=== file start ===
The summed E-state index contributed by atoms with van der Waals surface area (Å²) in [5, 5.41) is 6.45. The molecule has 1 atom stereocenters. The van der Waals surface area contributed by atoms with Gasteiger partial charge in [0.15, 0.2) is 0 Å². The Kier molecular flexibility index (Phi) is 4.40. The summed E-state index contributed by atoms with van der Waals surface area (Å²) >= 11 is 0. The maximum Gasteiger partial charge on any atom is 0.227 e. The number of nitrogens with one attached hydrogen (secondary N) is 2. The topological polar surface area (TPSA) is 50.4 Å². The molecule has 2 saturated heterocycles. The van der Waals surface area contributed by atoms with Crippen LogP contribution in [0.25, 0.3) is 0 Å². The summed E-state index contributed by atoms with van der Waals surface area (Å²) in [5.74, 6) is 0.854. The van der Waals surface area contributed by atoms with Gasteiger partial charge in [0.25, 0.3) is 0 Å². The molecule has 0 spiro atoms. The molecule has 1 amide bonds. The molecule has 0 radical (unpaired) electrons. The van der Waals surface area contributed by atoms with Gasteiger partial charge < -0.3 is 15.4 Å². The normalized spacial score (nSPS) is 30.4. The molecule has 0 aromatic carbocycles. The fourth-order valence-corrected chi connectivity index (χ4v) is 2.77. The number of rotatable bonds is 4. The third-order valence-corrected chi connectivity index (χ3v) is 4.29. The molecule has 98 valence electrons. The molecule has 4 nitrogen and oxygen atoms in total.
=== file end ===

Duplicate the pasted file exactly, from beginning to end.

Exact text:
The summed E-state index contributed by atoms with van der Waals surface area (Å²) in [5, 5.41) is 6.45. The molecule has 1 atom stereocenters. The van der Waals surface area contributed by atoms with Gasteiger partial charge in [0.15, 0.2) is 0 Å². The Kier molecular flexibility index (Phi) is 4.40. The summed E-state index contributed by atoms with van der Waals surface area (Å²) >= 11 is 0. The maximum Gasteiger partial charge on any atom is 0.227 e. The number of nitrogens with one attached hydrogen (secondary N) is 2. The topological polar surface area (TPSA) is 50.4 Å². The molecule has 2 saturated heterocycles. The van der Waals surface area contributed by atoms with Crippen LogP contribution in [0.25, 0.3) is 0 Å². The summed E-state index contributed by atoms with van der Waals surface area (Å²) in [5.74, 6) is 0.854. The van der Waals surface area contributed by atoms with Gasteiger partial charge in [0.25, 0.3) is 0 Å². The molecule has 0 spiro atoms. The molecule has 1 amide bonds. The molecule has 0 radical (unpaired) electrons. The van der Waals surface area contributed by atoms with Gasteiger partial charge < -0.3 is 15.4 Å². The normalized spacial score (nSPS) is 30.4. The molecule has 0 aromatic carbocycles. The fourth-order valence-corrected chi connectivity index (χ4v) is 2.77. The number of rotatable bonds is 4. The third-order valence-corrected chi connectivity index (χ3v) is 4.29. The molecule has 98 valence electrons. The molecule has 4 nitrogen and oxygen atoms in total.